Famed horror director Wes Craven died at 76 on Sunday. And while he’ll likely be remembered for his incredibly famous and successful horror franchises — he did give the world Scream and The Nightmare on Elm Street — he directed a huge number of other brilliant films over the course of his long and storied career. To celebrate his life and work, here are seven movies from his filmography that you should watch or revisit. Especially if there’s one or two on here you’ve maybe never seen before.
Craven’s works tend to share a common exploration of the nature of reality. A Nightmare on Elm Street, for example, dealt with the consequences of dreams in real life. New Nightmare “brushes against” (but does not quite break) the fourth wall by having actress Heather Langenkamp play herself as she is haunted by the villain of the film in which she once starred. At one point in the film, the audience sees on Wes Craven’s word processor a script he has written, which includes the exact conversation he just had with Heather — as if the script was being written as the action unfolded. The Serpent and the Rainbow portrays a man who cannot distinguish between nightmarish visions and reality.
In Scream, the characters frequently reference horror films similar to their situations, and at one point Billy Loomis tells his girlfriend that life is just a big movie. This concept was emphasized in the sequels, as copycat stalkers reenact the events of a new film about the Woodsboro killings occurring in Scream. Scream included a scene mentioning the well-known Richard Gere urban legend. Craven stated in interviews that he received calls from agents telling him that if he left that scene in, he would never work again. He directed Scream 4.
Let’s countdown 8 Best Wes Craven films
8. Swamp Thing (1982)
It may not seem as ‘serious’ a horror film as some of the other entries on his resume, but Swamp Thing is a fantastic movie, showing Craven’s ability to create monsters that are more than just monstrous. The titular creature is more misunderstood than villainous, and that emotional resonance is what makes this more than just another horror film.
7. The Last House on the Left (1972)
No, we’re not talking about the 2009 remake. We’re talking about Craven’s first movie, the one which put him on the map as a director and writer. It may be from 1972 but it still has the power to terrify us to our very cores, as it follows a group of convicts who brutally murder a 17-year-old girl and are left at the mercy of her vengeful parents. It’s incredibly violent, but not in the gimmicky way many recent horror movies have been.
6. The Hills Have Eyes (1977)
Another genre-defining film, this brutal horror movie kick-started the ‘stranded everyday people’ sub-genre. Whether it be films like the Wrong Turn franchise or any number of other horror films in which everyday people get stranded only to be attacked by others, The Hills Have Eyes really got the genre started. This film pulls no punches, but it also surprises you with who lives and who dies (and when they die), something Craven would excel at throughout his career.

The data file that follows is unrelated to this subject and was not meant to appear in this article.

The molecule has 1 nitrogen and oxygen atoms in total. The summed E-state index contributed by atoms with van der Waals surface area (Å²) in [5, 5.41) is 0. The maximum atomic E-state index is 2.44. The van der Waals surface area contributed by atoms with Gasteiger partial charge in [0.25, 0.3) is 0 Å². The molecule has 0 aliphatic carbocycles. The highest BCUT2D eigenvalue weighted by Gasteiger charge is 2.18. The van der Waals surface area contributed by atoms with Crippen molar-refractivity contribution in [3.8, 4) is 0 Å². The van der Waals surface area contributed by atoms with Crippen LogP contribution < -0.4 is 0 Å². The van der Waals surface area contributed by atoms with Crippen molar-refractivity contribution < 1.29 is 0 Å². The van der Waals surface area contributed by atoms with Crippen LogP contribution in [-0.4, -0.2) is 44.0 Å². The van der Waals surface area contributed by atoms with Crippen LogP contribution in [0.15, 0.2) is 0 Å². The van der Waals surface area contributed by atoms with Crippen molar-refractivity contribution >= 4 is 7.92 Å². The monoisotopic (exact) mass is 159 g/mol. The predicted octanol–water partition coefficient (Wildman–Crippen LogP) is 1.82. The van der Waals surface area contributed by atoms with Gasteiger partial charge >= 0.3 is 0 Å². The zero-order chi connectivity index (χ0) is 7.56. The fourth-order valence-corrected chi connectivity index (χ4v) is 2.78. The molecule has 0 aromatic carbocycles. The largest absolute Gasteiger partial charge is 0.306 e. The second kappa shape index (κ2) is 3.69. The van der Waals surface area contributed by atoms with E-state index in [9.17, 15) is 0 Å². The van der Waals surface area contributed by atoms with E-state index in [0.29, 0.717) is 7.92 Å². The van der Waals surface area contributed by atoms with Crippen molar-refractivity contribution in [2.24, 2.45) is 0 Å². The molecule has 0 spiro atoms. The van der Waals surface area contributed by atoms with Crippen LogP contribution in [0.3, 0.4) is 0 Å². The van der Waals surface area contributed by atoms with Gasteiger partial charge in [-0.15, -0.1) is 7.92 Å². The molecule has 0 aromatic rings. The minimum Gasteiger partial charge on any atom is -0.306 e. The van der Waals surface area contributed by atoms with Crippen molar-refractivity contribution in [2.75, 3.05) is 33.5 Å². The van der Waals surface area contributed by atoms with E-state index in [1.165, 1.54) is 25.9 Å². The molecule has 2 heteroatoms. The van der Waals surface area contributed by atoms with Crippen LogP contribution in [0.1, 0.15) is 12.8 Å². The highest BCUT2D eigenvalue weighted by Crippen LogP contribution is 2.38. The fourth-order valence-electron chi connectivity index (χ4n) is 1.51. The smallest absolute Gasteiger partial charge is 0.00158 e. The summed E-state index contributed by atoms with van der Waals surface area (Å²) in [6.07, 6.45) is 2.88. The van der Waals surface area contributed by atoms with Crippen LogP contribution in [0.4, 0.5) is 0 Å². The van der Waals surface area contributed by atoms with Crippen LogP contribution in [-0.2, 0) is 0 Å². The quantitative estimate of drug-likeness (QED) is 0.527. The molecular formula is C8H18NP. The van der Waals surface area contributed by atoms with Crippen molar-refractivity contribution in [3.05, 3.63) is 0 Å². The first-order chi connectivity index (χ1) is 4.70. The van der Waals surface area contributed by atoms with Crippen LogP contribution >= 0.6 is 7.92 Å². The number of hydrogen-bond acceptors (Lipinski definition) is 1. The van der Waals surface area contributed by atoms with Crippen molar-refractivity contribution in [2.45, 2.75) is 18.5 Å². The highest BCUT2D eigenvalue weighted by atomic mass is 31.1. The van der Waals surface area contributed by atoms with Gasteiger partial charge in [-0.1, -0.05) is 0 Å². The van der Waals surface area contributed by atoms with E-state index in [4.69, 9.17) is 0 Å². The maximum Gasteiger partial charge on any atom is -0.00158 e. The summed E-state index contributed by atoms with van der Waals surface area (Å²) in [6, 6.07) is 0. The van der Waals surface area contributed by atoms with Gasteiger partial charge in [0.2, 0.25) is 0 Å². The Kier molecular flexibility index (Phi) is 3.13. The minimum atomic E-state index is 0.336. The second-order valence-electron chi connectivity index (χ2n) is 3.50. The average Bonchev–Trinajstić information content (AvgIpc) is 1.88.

5. Red Eye (2005)
Though Craven is known as the master of horror, he also nailed the straight thriller with Red Eye, which relies more on psychological fear than anything else. The film follows a woman (played by Rachel McAdams) trapped on a flight sitting next to a terrorist (the incredibly chilling Cillian Murphy) who threatens to kill her father unless she helps him murder a government official. The setting gives the film an incredibly claustrophobia that ups the adrenaline and the fear, even without a blood-spattering villain. It is also a showcase for the two leads, who each turn in one of their best performances to date.
4. The People Under the Stairs (1991)
Like Scream, The People Under the Stairs has Craven pushing the boundaries of the horror genre he helped define and create. It’s strange, uncomfortably hilarious and still terrifying, which combines all the best things the director can do on film. It’s also one of Craven’s most subversive films, following a young black boy fighting against evil landlords trying to force his family out of their home.
3. The Serpent and the Rainbow (1988)
Easily Wes Craven’s most underappreciated film, nonetheless, The Serpent and the Rainbow boasts several terrifying scenes (including the video above). The plot, with it’s voodoo themes and kitsch elements, still effectively remind us of more old fashioned type horror films, while keeping the scares coming Craven provides moody dream sequences, unsettling poetic images, and passages that suggest more than they show—rather than the usual splatter shocks and special effects
2. Scream (1996)
This is arguable the perfect horror film. It’s scary, filled with thrills, jumps, and that mask that couldn’t be more perfect. It’s also filled with humor from start to finish, with sharp dialogue and memorable characters. But it takes every convention of horror movies, lays them out for the audience to see them coming, makes fun of them, and then pulls them off anyway. Plus, it was brilliantly marketed, with Drew Barrymore front and center in all the advertising and then getting killed off in the first five minutes of the film. This was Craven at his absolute best.
1. A Nightmare on Elm Street (1984)
This is the big one. It made Wes Craven a household name, made Freddy Krueger a household name, and helped launch Johnny Depp’s movie career. Plus, it made a whole generation of teenagers afraid to go to sleep. Anytime you create a character who goes on to become an icon, you know you’ve done something right. And by taking the slasher genre and adding the sleeping/dreaming component, Craven once again took a genre convention and subverted it. The original remains the best, and it remains one of Craven’s very best films.